Meticulous Meal Planning.

Happy-New-Year-Fruit-jpgThis is my New Year gift to you, may 2016 be filled with good food, meticulously planned, nutritionally balanced and perfectly executed over a hectic working week.

Meal planning has changed my life.

I had spent my carefree twenties laughing in the face of people who needed to plan ahead what they were going to eat a week or more in advance… even more so, those folk who live on a fortnightly rota, an endless loop of 14 dishes….

And then my children came along, and then they started eating, and then I went back to work, and mealtimes became structured and early and less carefree.  I felt it was important to sit down at the table as a family to eat, which needs to occur in the tight window between all being in the house after work/school/clubs etc and needing to go to bed. (and we’re lucky enough to be able to accomplish this most evenings)  Those of you with young children will know, that suddenly being forced to eat your evening meal at 5.30 pm rather than at 8pm is a bit of a culture shock.

All of a sudden deciding what we were all going to eat, cooking it, and having it on the table within about half an hour, was not the carefree spontaneous joy that it had been.  It was stressful.  Getting in from work, to be greeted by a hungry family, then having to simultaneously assess, plan, prepare, and nutritionally balance the ingredients at hand into something edible… amounted to nothing short of blind panic most evenings.  Which is exactly the last thing anyone needs to experience after a day at work.  This mostly resulted in a lot of pasta being consumed.

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Liz Cook’s plant based nutrition chart. A beautiful reference chart for the wall of any veggie/vegan kitchen.

The other factor which pushed me over the edge into meticulous meal planning was the commitment to a weekly organic veg box.  After the birth of my daughters, my drive to buy exclusively organic produce led me to a national veg box scheme (we are remote enough out here in Norfolk that none of the ‘local’ schemes would deliver to our door!) and I haven’t looked back.  The produce is consistently excellent, the service is friendly and personal, and with meal planning, the weekly delivery becomes brilliantly convenient.  And apart from all of that, there are the added ethical bonuses of reduced and recycled packaging, a company commitment to fair-trade and zero air freighting, and supporting organic farmers and growing practices.  Win, win, win, win, win, win!

However, the veg box only really comes into its own when you plan in advance how to use the contents over the week.  My meal planning revolves around my Friday veg delivery, and so each planned week starts on a Friday.  Many an enthusiastic veg box recipient has lost momentum after 3 weeks of unused savoy cabbages and butternut squash.  A serious quantity of veg needs to be handled with an equally serious plan.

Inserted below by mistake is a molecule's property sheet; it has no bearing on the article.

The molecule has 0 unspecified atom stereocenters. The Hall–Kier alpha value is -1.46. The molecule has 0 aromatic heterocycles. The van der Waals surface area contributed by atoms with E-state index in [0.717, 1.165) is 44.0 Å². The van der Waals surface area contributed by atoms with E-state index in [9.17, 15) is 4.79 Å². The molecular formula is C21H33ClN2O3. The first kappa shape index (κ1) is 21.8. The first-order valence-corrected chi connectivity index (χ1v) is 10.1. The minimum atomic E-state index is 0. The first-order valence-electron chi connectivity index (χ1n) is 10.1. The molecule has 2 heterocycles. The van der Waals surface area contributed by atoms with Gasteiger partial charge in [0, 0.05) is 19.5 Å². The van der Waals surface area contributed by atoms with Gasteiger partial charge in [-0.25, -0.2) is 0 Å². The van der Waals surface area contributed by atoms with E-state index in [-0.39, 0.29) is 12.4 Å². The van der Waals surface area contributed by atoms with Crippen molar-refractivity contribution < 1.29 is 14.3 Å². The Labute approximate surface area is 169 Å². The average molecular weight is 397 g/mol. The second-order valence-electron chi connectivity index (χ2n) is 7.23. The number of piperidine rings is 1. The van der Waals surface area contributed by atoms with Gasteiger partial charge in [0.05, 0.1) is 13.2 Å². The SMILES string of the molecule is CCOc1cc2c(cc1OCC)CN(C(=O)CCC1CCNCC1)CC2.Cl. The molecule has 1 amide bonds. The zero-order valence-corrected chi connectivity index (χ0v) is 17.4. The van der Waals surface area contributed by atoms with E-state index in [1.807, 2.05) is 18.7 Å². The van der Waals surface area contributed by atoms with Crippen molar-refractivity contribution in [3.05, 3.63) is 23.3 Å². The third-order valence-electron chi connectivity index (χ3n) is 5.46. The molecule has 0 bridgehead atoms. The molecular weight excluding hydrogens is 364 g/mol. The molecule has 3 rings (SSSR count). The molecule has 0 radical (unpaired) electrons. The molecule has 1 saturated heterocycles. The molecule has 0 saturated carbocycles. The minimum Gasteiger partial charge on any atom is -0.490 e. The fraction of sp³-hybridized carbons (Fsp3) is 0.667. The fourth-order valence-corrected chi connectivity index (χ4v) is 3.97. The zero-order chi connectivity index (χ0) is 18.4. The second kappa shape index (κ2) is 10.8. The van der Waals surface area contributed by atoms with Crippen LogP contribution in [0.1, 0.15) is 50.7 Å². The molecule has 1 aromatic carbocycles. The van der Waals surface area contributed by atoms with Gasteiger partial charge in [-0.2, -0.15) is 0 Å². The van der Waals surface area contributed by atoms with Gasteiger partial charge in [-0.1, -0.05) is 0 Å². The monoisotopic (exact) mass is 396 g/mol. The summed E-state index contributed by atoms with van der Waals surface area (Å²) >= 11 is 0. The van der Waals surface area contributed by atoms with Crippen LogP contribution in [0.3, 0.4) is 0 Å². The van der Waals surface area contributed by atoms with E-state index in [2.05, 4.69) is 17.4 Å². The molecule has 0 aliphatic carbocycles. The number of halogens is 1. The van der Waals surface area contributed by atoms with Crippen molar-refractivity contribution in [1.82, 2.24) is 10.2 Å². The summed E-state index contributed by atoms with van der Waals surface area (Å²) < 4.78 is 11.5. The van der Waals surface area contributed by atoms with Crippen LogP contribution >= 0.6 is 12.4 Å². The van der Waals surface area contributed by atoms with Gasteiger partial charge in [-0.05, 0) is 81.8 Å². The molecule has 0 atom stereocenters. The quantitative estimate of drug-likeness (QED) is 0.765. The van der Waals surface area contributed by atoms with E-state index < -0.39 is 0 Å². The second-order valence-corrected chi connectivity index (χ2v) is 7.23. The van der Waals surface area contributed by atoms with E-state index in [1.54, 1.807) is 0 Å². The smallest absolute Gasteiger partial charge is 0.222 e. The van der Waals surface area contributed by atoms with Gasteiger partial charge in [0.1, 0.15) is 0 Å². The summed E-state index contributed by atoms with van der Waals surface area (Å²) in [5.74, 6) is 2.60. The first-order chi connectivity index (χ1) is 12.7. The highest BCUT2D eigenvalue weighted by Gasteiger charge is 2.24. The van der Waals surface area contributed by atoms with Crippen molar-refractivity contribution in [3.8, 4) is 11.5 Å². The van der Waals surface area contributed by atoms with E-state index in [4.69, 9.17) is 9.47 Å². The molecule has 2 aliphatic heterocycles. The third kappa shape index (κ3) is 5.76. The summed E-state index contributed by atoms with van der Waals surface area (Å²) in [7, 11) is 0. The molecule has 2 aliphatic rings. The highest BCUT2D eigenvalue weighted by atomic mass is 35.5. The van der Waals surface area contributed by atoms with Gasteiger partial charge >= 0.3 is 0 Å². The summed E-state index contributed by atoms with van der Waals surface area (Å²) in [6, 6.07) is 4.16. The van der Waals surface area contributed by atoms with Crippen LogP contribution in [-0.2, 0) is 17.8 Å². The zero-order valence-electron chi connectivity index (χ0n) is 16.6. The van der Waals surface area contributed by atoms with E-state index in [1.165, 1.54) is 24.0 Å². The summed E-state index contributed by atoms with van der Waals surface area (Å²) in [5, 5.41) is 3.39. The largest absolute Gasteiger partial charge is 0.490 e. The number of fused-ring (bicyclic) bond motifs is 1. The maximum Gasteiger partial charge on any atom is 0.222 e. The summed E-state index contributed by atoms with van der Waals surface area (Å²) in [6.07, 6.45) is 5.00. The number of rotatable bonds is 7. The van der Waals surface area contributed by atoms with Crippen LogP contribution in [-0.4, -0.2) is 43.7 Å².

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Liz Cook’s seasonal veg chart. Just to remind you that there is more to eat in January than cabbage.

This is where it all gets really geeky.  I now plan my weekly meals using slides on Google docs (basically powerpoint, but it’s a shared file that my husband can also access online) using a duplicated slide for each week.  This means I can look back over previous weeks for inspiration, when I have a particularly tricky set of veg to deal with.

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A typical slide showing the contents of my weekly veg box and the weekly meals.

I list the weekly veg at the top of each slide, which I can view online or choose from the veg box website up to a week in advance.  Then starting from the delivery day on Friday, the main table has spaces for 7 meals, their main ingredients (so I can work out which veg I’ve used and what I’ll have left later in the week – making sure I use up the most perishable stuff earlier on) and an extra column for any details, such as when I need to soak my beans, or put the bread maker on, or if I need to prepare something in advance for the next day.  This allows me to achieve a good variety of meals over the week cooked from scratch from excellent quality ingredients, and I can check that I’m covering a range of carbs and proteins to go with the veg and that nothing gets wasted.  After a time you will also become adept at knowing exactly what you can do to use up that stubborn red cabbage or massive bag of chard.

This takes me less than half an hour every week; from checking my veg box order online, to duplicating the last week’s slide, adjusting the details and putting together the plan for the next week’s meals…  Which is positively relaxing compared to the dread and frenzy of 5pm most weeknights, and infinitely more inspiring!

So there you have it.  This is quite literally the one area of my life which I organise with such meticulous detail.  I think it would definitely be going too far to apply this diligence to the rest of my chaotic life, I can’t even use a calendar or diary reliably.  But meal planning, well that’s about feeding my family, and eating good food – it’s important – and definitely not to be laughed at.

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3 Comments Add yours

  1. Wow! Cool post. I only WISH that I could be as meticulous about meal planning. Of course, I don’t have kids to worry about. That really would be a game changer.

    Liked by 1 person

    1. Thanks! I’ve got a long way to go before the kids leave home… but then I will embrace spontaneous cooking again 🙂

      Liked by 1 person

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